Down the road a short distance the sea is crashing breakers.
I hear the soft rhythmic roar telling of a distant menace.
We live close enough to the beach to feel the breeze and smell it.
On a hot night it cools the house like a ghostly visitor.
Dark beams exude the odor of sand, old wood a salt fragrance.
Fish and shrimp, squid and snails are the gifts of our brooding neighbor.
We toss them in garlic and soy sauce, shaking them inside the pan.
We serve them steaming, feasting until our stomachs smile.
But in the blackness I cannot be safe enough to call the ocean friend.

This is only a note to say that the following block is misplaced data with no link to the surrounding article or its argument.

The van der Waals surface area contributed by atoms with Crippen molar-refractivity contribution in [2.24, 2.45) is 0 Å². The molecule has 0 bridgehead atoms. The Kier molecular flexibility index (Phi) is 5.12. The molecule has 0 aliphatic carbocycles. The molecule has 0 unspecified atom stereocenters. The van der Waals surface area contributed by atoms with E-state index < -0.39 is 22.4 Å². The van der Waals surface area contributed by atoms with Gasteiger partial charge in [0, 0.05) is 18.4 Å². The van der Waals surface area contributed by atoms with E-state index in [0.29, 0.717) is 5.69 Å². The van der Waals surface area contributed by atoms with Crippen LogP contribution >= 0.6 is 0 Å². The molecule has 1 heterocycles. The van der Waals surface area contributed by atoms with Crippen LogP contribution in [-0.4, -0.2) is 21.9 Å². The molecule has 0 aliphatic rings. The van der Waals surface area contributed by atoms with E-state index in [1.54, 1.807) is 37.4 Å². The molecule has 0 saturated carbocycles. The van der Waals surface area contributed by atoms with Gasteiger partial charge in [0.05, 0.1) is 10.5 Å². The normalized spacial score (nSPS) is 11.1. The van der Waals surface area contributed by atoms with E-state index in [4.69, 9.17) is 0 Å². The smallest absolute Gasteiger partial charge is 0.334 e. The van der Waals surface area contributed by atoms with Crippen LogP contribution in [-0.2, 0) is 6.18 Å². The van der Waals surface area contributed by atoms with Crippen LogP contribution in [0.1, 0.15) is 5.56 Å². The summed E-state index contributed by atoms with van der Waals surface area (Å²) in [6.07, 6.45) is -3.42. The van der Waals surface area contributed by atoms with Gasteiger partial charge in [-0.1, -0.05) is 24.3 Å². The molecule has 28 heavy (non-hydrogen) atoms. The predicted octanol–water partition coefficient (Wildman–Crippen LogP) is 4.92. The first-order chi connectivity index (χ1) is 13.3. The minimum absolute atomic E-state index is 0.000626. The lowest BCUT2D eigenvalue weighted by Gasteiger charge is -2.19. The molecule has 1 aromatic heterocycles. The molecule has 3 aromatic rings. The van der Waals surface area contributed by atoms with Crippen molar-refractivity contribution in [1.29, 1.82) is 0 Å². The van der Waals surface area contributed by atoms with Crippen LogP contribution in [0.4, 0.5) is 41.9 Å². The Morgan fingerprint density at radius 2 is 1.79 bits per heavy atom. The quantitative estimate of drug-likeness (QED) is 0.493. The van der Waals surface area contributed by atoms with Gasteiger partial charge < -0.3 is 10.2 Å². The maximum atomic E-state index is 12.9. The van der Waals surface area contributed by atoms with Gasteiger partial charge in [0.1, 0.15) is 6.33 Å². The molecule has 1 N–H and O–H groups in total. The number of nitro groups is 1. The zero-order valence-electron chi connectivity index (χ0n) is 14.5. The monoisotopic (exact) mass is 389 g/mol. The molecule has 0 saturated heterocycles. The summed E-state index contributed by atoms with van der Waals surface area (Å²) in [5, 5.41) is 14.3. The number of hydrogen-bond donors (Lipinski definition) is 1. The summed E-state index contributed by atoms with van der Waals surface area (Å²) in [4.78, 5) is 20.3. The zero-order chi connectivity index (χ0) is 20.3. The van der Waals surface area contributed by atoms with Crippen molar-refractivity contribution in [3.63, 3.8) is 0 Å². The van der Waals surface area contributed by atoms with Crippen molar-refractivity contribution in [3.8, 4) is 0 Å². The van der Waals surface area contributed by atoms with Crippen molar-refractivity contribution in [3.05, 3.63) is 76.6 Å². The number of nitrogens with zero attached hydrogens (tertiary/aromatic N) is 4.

He harbors in his belly gigantic aliens and swallows sailors alive.
I hold a match to a kerosene lamp to illumine scroll columns and chairs.
I gaze at the flickering yellow flame, warming within myself.
No one can control this behemoth, this restless surging animal.
If only I could capture this water and leash it to a post.
Originally published in Boston Poetry Magazine (September 4, 2014)
|View of the Pacific Ocean from Batan island, Philippines|